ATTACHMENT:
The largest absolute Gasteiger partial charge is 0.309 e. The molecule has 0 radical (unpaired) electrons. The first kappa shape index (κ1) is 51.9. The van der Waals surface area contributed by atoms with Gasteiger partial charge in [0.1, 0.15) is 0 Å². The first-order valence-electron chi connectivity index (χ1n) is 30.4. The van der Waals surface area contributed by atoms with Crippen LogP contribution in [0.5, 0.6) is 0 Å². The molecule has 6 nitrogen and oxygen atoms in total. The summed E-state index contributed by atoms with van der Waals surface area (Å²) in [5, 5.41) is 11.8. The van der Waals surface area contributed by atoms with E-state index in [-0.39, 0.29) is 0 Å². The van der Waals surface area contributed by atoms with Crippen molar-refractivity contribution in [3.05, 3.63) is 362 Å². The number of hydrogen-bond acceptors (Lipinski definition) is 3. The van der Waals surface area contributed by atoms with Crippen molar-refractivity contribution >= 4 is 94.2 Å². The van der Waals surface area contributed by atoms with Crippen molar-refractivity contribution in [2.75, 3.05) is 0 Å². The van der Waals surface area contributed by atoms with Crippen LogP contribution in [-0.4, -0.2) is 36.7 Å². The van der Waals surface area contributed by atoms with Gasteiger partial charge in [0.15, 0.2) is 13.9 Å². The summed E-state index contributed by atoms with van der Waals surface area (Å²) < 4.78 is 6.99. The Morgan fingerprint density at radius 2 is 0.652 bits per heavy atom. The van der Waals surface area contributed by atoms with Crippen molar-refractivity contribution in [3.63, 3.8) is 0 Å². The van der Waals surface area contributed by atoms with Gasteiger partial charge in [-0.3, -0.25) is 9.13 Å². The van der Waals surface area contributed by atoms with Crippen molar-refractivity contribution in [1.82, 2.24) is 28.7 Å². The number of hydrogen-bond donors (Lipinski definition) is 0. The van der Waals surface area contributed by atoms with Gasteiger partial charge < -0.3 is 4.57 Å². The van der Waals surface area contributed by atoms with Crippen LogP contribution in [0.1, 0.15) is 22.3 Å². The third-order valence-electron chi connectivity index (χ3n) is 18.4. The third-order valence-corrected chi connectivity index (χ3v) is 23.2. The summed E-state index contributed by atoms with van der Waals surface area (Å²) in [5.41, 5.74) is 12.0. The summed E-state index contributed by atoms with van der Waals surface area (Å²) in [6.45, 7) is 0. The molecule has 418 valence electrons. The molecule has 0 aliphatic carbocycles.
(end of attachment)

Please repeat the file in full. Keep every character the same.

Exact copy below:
The largest absolute Gasteiger partial charge is 0.309 e. The molecule has 0 radical (unpaired) electrons. The first kappa shape index (κ1) is 51.9. The van der Waals surface area contributed by atoms with Gasteiger partial charge in [0.1, 0.15) is 0 Å². The first-order valence-electron chi connectivity index (χ1n) is 30.4. The van der Waals surface area contributed by atoms with Crippen LogP contribution in [0.5, 0.6) is 0 Å². The molecule has 6 nitrogen and oxygen atoms in total. The summed E-state index contributed by atoms with van der Waals surface area (Å²) in [5, 5.41) is 11.8. The van der Waals surface area contributed by atoms with E-state index in [-0.39, 0.29) is 0 Å². The van der Waals surface area contributed by atoms with Crippen molar-refractivity contribution in [3.05, 3.63) is 362 Å². The number of hydrogen-bond acceptors (Lipinski definition) is 3. The van der Waals surface area contributed by atoms with Crippen molar-refractivity contribution >= 4 is 94.2 Å². The van der Waals surface area contributed by atoms with Crippen molar-refractivity contribution in [2.75, 3.05) is 0 Å². The van der Waals surface area contributed by atoms with Crippen LogP contribution in [-0.4, -0.2) is 36.7 Å². The van der Waals surface area contributed by atoms with Gasteiger partial charge in [0.15, 0.2) is 13.9 Å². The summed E-state index contributed by atoms with van der Waals surface area (Å²) < 4.78 is 6.99. The Morgan fingerprint density at radius 2 is 0.652 bits per heavy atom. The van der Waals surface area contributed by atoms with Crippen molar-refractivity contribution in [3.63, 3.8) is 0 Å². The van der Waals surface area contributed by atoms with Gasteiger partial charge in [-0.3, -0.25) is 9.13 Å². The van der Waals surface area contributed by atoms with Crippen molar-refractivity contribution in [1.82, 2.24) is 28.7 Å². The number of hydrogen-bond donors (Lipinski definition) is 0. The van der Waals surface area contributed by atoms with Gasteiger partial charge < -0.3 is 4.57 Å². The van der Waals surface area contributed by atoms with Crippen LogP contribution in [0.1, 0.15) is 22.3 Å². The third-order valence-electron chi connectivity index (χ3n) is 18.4. The third-order valence-corrected chi connectivity index (χ3v) is 23.2. The summed E-state index contributed by atoms with van der Waals surface area (Å²) in [5.41, 5.74) is 12.0. The summed E-state index contributed by atoms with van der Waals surface area (Å²) in [6.45, 7) is 0. The molecule has 418 valence electrons. The molecule has 0 aliphatic carbocycles.